A new photo series that has been getting a fair amount of press attention has got us excited. The ‘Dear Daughters’ project comes from photographers Marzia Messina and Sham Hinchey, and captures 22 men and their daughters, all between 8 -11 years old, talking about feminism. The series of images are accompanied by video and text, giving readers more insight into each of the conversations between the girls and their fathers.
The images, which have been shared on their Facebook Page (as well as with The Huffington Post) were created to mimic the old-school family portrait style, but this time with the daughters positioned to show their confidence. Marzia and Sham, who are more commonly known as Mars and Sham, not only create great photography together, they also have a 10 year old daughter together named Penelope, who was essentially the catalyst for this project.
It was because of her that the 8-11 y/o age group was chosen. To spark conversations about feminism and gender equality, Mars and Sham created their own board game which asked each dad and daughter a set of questions, such as “what do you think it means to be a feminist?”, “what worries you about bringing up girls in a chauvinist world?” , “what do you think the phrase ‘Boys will be boys’ suggests?” and “pretend you’re in Congress and come up with a new law about women’s rights.”
From the responses they were getting it was clear that some of the dads had never considered such ideas about equality, and it took participating in this project and having a daughter in the first place to really see first hand the type of world that exists for women today, even in the most advanced countries on earth.
Mars and Sham say their own daughter has influenced them in this way and recognized the importance of having conversations about equality and gender from a young age.
“Through her we have seen how children of this age start asking questions regarding social issues and it is interesting to watch them process news, trying to rationalize and decipher events which in their minds are absurd or unjust,” said mom Marzia to HuffPost.
Through recent political and social news stories, there has been dialog about the need for men to recognize women as equals outside of mentioning their own wives, sisters, mothers, daughters etc. But as dad Sham explained to Glamour Mag’s Shay Maunz, they felt this was at least a good place to begin.
“We really wanted to hear men talk on the question of feminism and women’s rights and the role of a woman in the society. We thought a good place to start was with fathers who have daughters, because it might be easier for them to empathize with their young daughter so they could kind of learn through them,” he said.
Sham not only participated in the project with Penelope, he pointed out how it was important for the couple to portray dads talking with daughters about feminism because typically society expects this type of conversation to be carried out by mothers.
“We always delegate those kinds of conversations to the mom. But if we do put ourselves in that place as dads, it can strengthen our relationship with our kids. And I think that putting men in women’s shoes for a while—that’s how we get them on board with the movement for equality,” he said.
Some of the board game conversations can be read on the Dear Daughters Facebook Page, and were also shared in a feature on Life Framer. One of the fathers outlined his concerns for his daughter in the current political environment, when asked what worried him most about raising a girl in a chauvinist world.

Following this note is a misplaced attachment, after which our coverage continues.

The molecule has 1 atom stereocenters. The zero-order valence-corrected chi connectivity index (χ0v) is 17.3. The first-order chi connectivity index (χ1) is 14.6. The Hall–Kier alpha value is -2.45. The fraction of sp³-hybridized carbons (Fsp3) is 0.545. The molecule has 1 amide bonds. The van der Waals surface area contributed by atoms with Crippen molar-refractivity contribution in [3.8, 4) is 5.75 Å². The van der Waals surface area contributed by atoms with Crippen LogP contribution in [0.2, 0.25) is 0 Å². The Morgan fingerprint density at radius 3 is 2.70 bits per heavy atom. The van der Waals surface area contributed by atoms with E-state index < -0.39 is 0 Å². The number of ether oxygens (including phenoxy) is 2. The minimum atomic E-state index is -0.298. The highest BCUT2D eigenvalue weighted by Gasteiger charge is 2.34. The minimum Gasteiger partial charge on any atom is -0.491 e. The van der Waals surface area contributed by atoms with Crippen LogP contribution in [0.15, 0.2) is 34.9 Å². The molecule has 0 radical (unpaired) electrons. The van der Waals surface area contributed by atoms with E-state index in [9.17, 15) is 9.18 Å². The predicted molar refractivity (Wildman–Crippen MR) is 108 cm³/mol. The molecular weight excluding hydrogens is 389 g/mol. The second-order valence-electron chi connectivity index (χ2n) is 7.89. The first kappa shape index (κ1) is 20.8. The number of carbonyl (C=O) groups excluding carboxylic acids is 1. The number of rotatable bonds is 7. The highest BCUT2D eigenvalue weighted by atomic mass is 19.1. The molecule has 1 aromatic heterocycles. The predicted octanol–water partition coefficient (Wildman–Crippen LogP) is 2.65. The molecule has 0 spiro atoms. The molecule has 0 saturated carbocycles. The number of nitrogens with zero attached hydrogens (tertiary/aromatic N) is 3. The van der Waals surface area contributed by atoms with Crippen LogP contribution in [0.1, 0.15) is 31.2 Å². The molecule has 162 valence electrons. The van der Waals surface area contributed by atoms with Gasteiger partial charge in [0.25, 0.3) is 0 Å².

“I don’t want my daughter to lose her confidence, to lose hope and say this is what we have, this is the way the world is, there is no hope. With the recent political events it’s almost like we’re going back again. We’re here and all of a sudden women are being objectified again, they are losing all the ground that has been gained since the dark ages. I still want you to have confidence, we can still win this battle, we’re still in it,” said Chris, father of Christina.
Sham and Penelope discussed a scenario where a woman and a man were applying for the same job but the man, who was less qualified ended up landing the gig. In their conversation, they touched on a topic that was the underlying thread throughout the 2016 presidential election – sexism – leading to the eventual result of Donald Trump, who is a known sexual predator, getting elected.
“A lot of men don’t like taking orders from a woman. They’ll say “who are you? I’ve always had this privilege, I tell you what to do.” He’s always been used to giving the orders and all of a sudden one day a woman is making the decisions and maybe he is not comfortable with that or maybe even simpler than that a lot of men feel uncomfortable working around women,” said Sham.
“I don’t think they like being under a woman’s control… Maybe they feel uncomfortable being under a woman’s power, having to be on a lower standard than the woman,” said Penelope.
These interactions are so powerful. They are the kind of conversations we hope to see more of in families, not just with young girls, but also and especially with young boys. After all, if people like Bill Cosby, Harvey Weinstein and heck even Donald Trump were raised with even half of the values these fathers are passing onto their daughters, perhaps we would be seeing very different headlines over the past couple of years. Just sayin…
The pictures we included in this article can be found on the Dear Daughters Facebook Page, along with videos and test of the conversations between each couple. Mars and Sham say they plan on expanding the project by including more dads and daughters from around the US, and eventually collate it into a published book. Watch the video of the ‘Dear Daughters’ project below: